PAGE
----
Dear Clients and Friends of RZH,
After rallying earlier this month the stock market sold off precipitously this last week, falling 10% in just five days, closing at its lowest point of the year on Tuesday. The latest route was triggered by a worse-than-expected inflation reading last Friday – the worst in 40 years. This initiated the frenzied selling of stocks and bonds as the market tried to comprehend where inflation and interest rates are headed. Interestingly, even gold (a typical inflation hedge) has declined recently. The message to me is that the capital markets have lost faith in the US Federal Reserve, as well as global central banks, to effectively tame inflation through monetary policy. It is clear – there is much uncertainty as to where global economies are headed.
To make things worse, during these periods of heightened volatility, the primary function of financial journalism seems to be terrifying us out of ever achieving our financial goals by shrieking about the market’s volatility. We’ve been reminded of this almost hourly as the S&P 500 approached “official bear market territory,” defined as closing 20% below its January all-time high.
Please know, we fully understand how unusually painful this has been. This year has seen the worst start for the stock market since 1939 and the worst start ever for bonds. We hear your concerns and feel your anxiety. As co-investors in all RZH investments, we are experiencing this downturn side-by-side with you as well.
Every market decline of this magnitude has its own unique precipitating causes. I think it’s fair to say that the current episode is a response to two issues: severe inflation, and the extent to which the economy might be driven into a recession by the Federal Reserve’s somewhat belated efforts to root that inflation out. (Russia’s war on Ukraine, supply chain issues, Covid lockdowns in China, and the like are surely contributing to the angst, but recession vs. inflation is the main event, in my judgment.)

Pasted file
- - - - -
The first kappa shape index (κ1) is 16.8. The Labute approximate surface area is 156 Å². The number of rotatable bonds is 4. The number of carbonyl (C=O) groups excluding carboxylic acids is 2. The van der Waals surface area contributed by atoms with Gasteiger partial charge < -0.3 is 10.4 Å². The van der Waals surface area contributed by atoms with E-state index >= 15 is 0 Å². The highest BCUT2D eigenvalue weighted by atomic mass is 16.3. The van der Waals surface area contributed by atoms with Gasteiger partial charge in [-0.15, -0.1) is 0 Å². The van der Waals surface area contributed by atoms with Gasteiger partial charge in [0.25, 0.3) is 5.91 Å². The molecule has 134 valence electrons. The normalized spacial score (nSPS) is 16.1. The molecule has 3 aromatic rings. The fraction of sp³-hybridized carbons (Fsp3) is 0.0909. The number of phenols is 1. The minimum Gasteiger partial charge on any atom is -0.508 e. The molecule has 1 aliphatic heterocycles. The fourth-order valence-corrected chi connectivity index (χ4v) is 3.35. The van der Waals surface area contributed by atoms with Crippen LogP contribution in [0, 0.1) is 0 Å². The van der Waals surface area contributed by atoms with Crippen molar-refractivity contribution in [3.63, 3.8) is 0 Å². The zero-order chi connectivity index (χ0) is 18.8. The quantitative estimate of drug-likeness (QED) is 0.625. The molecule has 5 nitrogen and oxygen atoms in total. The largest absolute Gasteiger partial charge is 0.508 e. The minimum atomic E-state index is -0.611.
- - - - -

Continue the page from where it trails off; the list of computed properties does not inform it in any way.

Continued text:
Here is some perspective:
From March 2009 (when the equity market bottomed at the end of the Global Financial Crisis) through the end of 2021, the S&P 500 produced an average annual compound return of 17.5%. Indeed, over those last three calendar years (2019 – 2021), despite a hundred-year global health crisis that took the lives of millions of people worldwide, the Index compounded at 24% per year. This was one of the greatest runs of all time. (Remember, the long-term annual average return for stocks is only about 10%.)
However, it’s evident that some part of that extraordinary accretion in equity values was due to excessive monetary stimulation by the Fed. And to that extent, we are having to give some of that gain back, as the Fed moves to bring the resultant inflation under control. I consider this somewhat a process of reversion to the mean. We should, I believe, want them to do this, even if it means the economy slows. In the long run, the cure (possible recession) is not more painful than the disease (inflation). For long-term investors, capitulation to a bear market by fleeing equities has often proven to be a tragedy, from which their retirement plans may never recover. Our investment policy is founded on the acceptance of the idea that the only way to be reasonably assured of capturing equities’ premium returns (about 10% annually) is by riding out their occasional declines.
Short-term volatility is not risk, unless acted upon. Risk should be measured as the probability that we won’t achieve our goals. So, our mission continues: not to eliminate short-term volatility, but to provide a high probability of meeting your lifetime financial objectives. The playbook for these scenarios is proven throughout history: keep 1-2 years of cash flow needs on the sidelines, maintain 4-5 additional years of investment-grade short/intermediate-term bonds and own predominately large-cap – blue-chip stocks.
As this is exactly how RZH portfolios are currently positioned, I continue to counsel staying the course. This has been a winning formula for history’s most challenging economic environments. Sexy – no, effective – yes.
The good news…markets have usually rebounded well after periods of similar volatility (see chart)
We are always here to talk this through with you. Thank you for being our clients. It is a privilege to serve you.